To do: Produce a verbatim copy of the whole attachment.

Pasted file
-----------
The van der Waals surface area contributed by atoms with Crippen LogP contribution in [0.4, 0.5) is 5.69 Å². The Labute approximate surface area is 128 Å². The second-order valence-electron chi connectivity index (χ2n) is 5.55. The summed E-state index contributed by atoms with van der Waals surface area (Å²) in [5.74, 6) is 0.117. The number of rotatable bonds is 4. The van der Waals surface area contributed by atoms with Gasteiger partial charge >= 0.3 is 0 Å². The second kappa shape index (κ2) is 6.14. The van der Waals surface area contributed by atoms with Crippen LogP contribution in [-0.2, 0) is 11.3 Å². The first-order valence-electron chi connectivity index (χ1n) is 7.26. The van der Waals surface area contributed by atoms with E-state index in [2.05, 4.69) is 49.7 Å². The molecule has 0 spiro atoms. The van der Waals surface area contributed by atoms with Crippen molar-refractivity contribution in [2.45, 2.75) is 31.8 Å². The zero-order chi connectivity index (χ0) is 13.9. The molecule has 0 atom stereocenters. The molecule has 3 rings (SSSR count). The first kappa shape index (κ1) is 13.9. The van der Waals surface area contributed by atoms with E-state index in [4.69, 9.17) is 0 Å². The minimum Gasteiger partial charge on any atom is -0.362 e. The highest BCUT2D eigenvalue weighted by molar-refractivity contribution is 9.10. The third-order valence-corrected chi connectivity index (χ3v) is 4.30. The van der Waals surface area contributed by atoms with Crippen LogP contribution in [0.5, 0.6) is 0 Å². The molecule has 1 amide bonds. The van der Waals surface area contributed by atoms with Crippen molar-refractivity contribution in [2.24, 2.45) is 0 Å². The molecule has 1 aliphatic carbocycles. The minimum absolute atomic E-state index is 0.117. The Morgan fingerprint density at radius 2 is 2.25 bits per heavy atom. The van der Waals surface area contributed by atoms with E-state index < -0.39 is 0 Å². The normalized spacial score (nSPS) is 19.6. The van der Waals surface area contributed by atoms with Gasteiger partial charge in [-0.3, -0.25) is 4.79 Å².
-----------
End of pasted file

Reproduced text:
The van der Waals surface area contributed by atoms with Crippen LogP contribution in [0.4, 0.5) is 5.69 Å². The Labute approximate surface area is 128 Å². The second-order valence-electron chi connectivity index (χ2n) is 5.55. The summed E-state index contributed by atoms with van der Waals surface area (Å²) in [5.74, 6) is 0.117. The number of rotatable bonds is 4. The van der Waals surface area contributed by atoms with Gasteiger partial charge >= 0.3 is 0 Å². The second kappa shape index (κ2) is 6.14. The van der Waals surface area contributed by atoms with Crippen LogP contribution in [-0.2, 0) is 11.3 Å². The first-order valence-electron chi connectivity index (χ1n) is 7.26. The van der Waals surface area contributed by atoms with E-state index in [2.05, 4.69) is 49.7 Å². The molecule has 0 spiro atoms. The van der Waals surface area contributed by atoms with Crippen molar-refractivity contribution in [2.45, 2.75) is 31.8 Å². The zero-order chi connectivity index (χ0) is 13.9. The molecule has 0 atom stereocenters. The molecule has 3 rings (SSSR count). The first kappa shape index (κ1) is 13.9. The van der Waals surface area contributed by atoms with E-state index in [4.69, 9.17) is 0 Å². The minimum Gasteiger partial charge on any atom is -0.362 e. The highest BCUT2D eigenvalue weighted by molar-refractivity contribution is 9.10. The third-order valence-corrected chi connectivity index (χ3v) is 4.30. The van der Waals surface area contributed by atoms with Crippen LogP contribution in [0.5, 0.6) is 0 Å². The molecule has 1 amide bonds. The van der Waals surface area contributed by atoms with Crippen molar-refractivity contribution in [2.24, 2.45) is 0 Å². The molecule has 1 aliphatic carbocycles. The minimum absolute atomic E-state index is 0.117. The Morgan fingerprint density at radius 2 is 2.25 bits per heavy atom. The van der Waals surface area contributed by atoms with E-state index < -0.39 is 0 Å². The normalized spacial score (nSPS) is 19.6. The van der Waals surface area contributed by atoms with Gasteiger partial charge in [-0.3, -0.25) is 4.79 Å².